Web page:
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Ranji is turning in his grave

Even as cricket lovers in India had their eyes glued to their team’s preparation for the first Test match in South Africa in a tour that is now turning out to be a bit of a nightmare, something remarkable — almost dreamlike — was unfolding in Indore.

Uddalak Mukherjee   |   Published 24.01.18, 12:00 AM

Even as cricket lovers in India had their eyes glued to their team’s preparation for the first Test match in South Africa in a tour that is now turning out to be a bit of a nightmare, something remarkable — almost dreamlike — was unfolding in Indore. Vidarbha was inching towards their maiden triumph in the Ranji Trophy, a tournament that supposedly serves as the feeder channel of talent for Indian cricket. 

In a sense, Vidarbha’s success is not unexpected. The Board of Control for Cricket in India’s decision to share its monumental largesse with state associations has led to an improvement in the payment of, and the facilities available to, first-class cricketers . This is not to suggest that the BCCI’s Gross Revenue Share formula is perfect or, indeed, equitable. But it has made a difference. A former Vidarbha cricketer, who played for 21 seasons, said that along the way he had seen his meagre match fee of Rs 250 jump to over one lakh rupees. Deeper pockets for state associations have also meant better facilities. Nagpur has a modern cricket academy and Vidarbha now boasts of year-long indoor training facilities, better grounds and pitches, and, more importantly, the financial ability to draft outstation players. (Wasim Jaffer and the coach, Chandrakant Pandit, who played crucial roles in Vidarbha’s success, are Mumbaikars.) Cumulatively, all this means that they are no longer a featherweight in the Ranji Trophy. The fixture has seen three first-time champions in the last eight years, loosening the hegemonic grip of teams like Mumbai, Karnataka and Delhi. Ranji Trophy has thus been decentralized, making it more competitive.

Better teams and competitive matches should have made cricket lovers flock to first-class games. The BCCI has also decided to blood new venues to help the tournament spread wings. (Mysore, for example, hosted a final some years ago, while Cuttack was a semi-final venue in 2016.) Yet, the average attendance in first-class matches is quite dismal. This is why someone like Akshay Vinod Wadkar, the wicket-keeper who played a stellar knock against Delhi, is likely to remain unknown. It did not help that this year the tournament was telecast live only from the knock-out stages. The waning popularity of India’s premier first-class tournament, something that contributes to its lower visibility than, say, even the Syed Mushtaq Ali T20 trophy, is augmented by a deeper, more potent, malady. Is it true then that the cricket lover no longer identifies with a tournament that is premised on the idea of stoking regional pride and sub-nationalism?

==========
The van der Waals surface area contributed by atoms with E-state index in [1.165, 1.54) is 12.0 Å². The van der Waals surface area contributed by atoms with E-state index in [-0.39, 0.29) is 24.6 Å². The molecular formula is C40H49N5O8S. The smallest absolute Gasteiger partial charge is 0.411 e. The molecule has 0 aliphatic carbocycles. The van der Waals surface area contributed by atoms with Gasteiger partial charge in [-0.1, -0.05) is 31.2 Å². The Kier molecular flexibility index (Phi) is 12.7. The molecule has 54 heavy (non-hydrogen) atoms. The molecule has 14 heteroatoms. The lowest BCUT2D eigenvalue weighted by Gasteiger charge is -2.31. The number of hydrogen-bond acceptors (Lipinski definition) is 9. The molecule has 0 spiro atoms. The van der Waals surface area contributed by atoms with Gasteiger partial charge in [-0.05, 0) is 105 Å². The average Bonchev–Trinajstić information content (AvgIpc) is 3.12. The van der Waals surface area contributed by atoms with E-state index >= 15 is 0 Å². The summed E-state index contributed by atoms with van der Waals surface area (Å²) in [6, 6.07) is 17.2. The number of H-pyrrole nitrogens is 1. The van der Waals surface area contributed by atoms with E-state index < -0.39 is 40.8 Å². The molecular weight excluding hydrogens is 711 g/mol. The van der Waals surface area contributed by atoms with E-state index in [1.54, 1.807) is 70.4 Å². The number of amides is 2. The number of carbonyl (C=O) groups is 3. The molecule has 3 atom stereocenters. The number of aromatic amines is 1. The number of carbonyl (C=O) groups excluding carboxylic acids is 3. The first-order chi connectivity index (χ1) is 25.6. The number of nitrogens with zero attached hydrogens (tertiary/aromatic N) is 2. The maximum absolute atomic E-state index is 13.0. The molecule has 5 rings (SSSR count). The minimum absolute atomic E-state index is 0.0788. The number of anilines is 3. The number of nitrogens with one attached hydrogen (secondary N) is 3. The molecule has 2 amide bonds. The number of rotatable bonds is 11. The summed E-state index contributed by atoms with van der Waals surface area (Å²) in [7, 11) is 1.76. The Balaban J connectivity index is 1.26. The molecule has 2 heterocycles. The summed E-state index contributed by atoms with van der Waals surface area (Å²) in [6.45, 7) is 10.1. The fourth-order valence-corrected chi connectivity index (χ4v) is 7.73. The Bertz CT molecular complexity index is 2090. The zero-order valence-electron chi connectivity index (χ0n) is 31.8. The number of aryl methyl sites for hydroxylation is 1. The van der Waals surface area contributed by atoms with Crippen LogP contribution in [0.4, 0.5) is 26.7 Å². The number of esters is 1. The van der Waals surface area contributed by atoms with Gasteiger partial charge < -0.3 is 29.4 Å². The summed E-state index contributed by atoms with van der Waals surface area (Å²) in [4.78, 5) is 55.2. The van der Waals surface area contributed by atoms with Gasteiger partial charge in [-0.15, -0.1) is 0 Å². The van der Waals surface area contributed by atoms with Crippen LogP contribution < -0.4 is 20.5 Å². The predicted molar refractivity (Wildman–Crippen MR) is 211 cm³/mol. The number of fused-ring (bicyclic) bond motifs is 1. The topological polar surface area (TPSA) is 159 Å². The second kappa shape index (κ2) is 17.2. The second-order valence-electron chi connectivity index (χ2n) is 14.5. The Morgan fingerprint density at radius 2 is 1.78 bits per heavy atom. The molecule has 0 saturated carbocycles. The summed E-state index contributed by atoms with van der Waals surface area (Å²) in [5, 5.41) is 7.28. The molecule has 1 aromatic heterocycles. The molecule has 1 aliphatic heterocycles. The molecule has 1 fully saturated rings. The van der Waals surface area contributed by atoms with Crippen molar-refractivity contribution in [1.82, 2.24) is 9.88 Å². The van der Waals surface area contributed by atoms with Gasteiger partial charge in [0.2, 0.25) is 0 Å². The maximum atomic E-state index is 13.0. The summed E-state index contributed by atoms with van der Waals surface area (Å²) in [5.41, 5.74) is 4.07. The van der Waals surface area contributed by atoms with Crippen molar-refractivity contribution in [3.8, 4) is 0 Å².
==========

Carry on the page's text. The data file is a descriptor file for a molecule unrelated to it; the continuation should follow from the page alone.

It must be borne in mind that cricket has prospered in the subcontinent owing to the tensions generated by identity — religious and ethnic. The Pentangular, which featured five teams divided on explicitly religious lines, was immensely popular even though M.K. Gandhi had been anxious about its alleged communal undertone. After Independence, and until cricket was ‘globalized’, the rivalry among the states — it had mutated to become regional rather than communal — had been able to sustain itself. In Sunny Days, Sunil Gavaskar reminisced about the feverish excitement among players and spectators that had preceded a Ranji final between Bombay and Bengal.

But it is equally true that other tournaments seemingly based on identity, most notably the Indian Premier League, have tasted immense popularity and commercial success. That has been possibly because the wise men who thought of the IPL as an idea were prudent enough not to rely on identity-inspired rivalry alone. Such a contest can only be sustained, even acquire cult status, with the help of commercial appendages: handsome remunerations, expansive television coverage, international recruitments supported by a chic marketing apparatus.

There is a case for the Ranji Trophy to reinvent itself. The model could well be the IPL, but with important modifications. For instance, the meddling of corporates would have to be limited to sponsorship and infrastructure. They should be facilitators, of funds and marketing. Decisions pertaining to the competition should be left in the hands of those who understand the game.

The proposition is, admittedly, utopian. Whoever has heard of a pliant corporation? But the idea is worth emulating, if only to resurrect the Ranji Trophy.



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